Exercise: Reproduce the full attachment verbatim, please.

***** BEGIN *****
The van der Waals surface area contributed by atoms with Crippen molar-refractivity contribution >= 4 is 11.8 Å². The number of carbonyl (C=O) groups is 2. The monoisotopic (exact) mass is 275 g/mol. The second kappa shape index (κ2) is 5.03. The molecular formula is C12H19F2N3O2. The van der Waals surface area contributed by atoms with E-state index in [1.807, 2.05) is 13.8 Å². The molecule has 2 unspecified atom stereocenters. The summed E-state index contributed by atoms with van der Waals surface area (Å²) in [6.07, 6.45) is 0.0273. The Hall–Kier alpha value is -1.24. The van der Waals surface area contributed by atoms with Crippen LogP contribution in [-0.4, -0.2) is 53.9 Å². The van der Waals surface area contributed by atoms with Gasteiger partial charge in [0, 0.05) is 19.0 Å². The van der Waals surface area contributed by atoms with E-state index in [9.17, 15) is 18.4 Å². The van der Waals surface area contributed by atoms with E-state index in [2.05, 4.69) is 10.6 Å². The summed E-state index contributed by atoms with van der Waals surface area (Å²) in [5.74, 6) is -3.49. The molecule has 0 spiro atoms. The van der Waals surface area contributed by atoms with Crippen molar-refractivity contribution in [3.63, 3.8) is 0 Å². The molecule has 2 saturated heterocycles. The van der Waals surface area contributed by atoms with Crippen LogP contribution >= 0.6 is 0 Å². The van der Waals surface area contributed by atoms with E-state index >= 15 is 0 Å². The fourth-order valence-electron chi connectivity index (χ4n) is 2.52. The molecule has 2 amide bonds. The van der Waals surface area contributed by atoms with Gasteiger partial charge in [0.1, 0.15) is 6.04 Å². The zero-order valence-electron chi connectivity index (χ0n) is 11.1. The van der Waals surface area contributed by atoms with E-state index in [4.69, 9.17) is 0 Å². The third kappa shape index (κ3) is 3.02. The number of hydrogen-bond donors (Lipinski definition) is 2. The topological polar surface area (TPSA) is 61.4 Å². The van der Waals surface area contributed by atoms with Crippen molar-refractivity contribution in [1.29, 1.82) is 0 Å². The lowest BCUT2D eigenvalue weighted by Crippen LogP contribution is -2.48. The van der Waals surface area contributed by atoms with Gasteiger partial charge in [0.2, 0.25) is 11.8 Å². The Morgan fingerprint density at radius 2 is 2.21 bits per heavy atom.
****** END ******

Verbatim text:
The van der Waals surface area contributed by atoms with Crippen molar-refractivity contribution >= 4 is 11.8 Å². The number of carbonyl (C=O) groups is 2. The monoisotopic (exact) mass is 275 g/mol. The second kappa shape index (κ2) is 5.03. The molecular formula is C12H19F2N3O2. The van der Waals surface area contributed by atoms with E-state index in [1.807, 2.05) is 13.8 Å². The molecule has 2 unspecified atom stereocenters. The summed E-state index contributed by atoms with van der Waals surface area (Å²) in [6.07, 6.45) is 0.0273. The Hall–Kier alpha value is -1.24. The van der Waals surface area contributed by atoms with Crippen LogP contribution in [-0.4, -0.2) is 53.9 Å². The van der Waals surface area contributed by atoms with Gasteiger partial charge in [0, 0.05) is 19.0 Å². The van der Waals surface area contributed by atoms with E-state index in [9.17, 15) is 18.4 Å². The van der Waals surface area contributed by atoms with E-state index in [2.05, 4.69) is 10.6 Å². The summed E-state index contributed by atoms with van der Waals surface area (Å²) in [5.74, 6) is -3.49. The molecule has 0 spiro atoms. The van der Waals surface area contributed by atoms with Crippen molar-refractivity contribution in [3.63, 3.8) is 0 Å². The molecule has 2 saturated heterocycles. The van der Waals surface area contributed by atoms with Crippen LogP contribution >= 0.6 is 0 Å². The van der Waals surface area contributed by atoms with E-state index >= 15 is 0 Å². The fourth-order valence-electron chi connectivity index (χ4n) is 2.52. The molecule has 2 amide bonds. The van der Waals surface area contributed by atoms with Gasteiger partial charge in [0.1, 0.15) is 6.04 Å². The zero-order valence-electron chi connectivity index (χ0n) is 11.1. The van der Waals surface area contributed by atoms with E-state index in [4.69, 9.17) is 0 Å². The third kappa shape index (κ3) is 3.02. The number of hydrogen-bond donors (Lipinski definition) is 2. The topological polar surface area (TPSA) is 61.4 Å². The van der Waals surface area contributed by atoms with Crippen molar-refractivity contribution in [1.29, 1.82) is 0 Å². The lowest BCUT2D eigenvalue weighted by Crippen LogP contribution is -2.48. The van der Waals surface area contributed by atoms with Gasteiger partial charge in [0.2, 0.25) is 11.8 Å². The Morgan fingerprint density at radius 2 is 2.21 bits per heavy atom.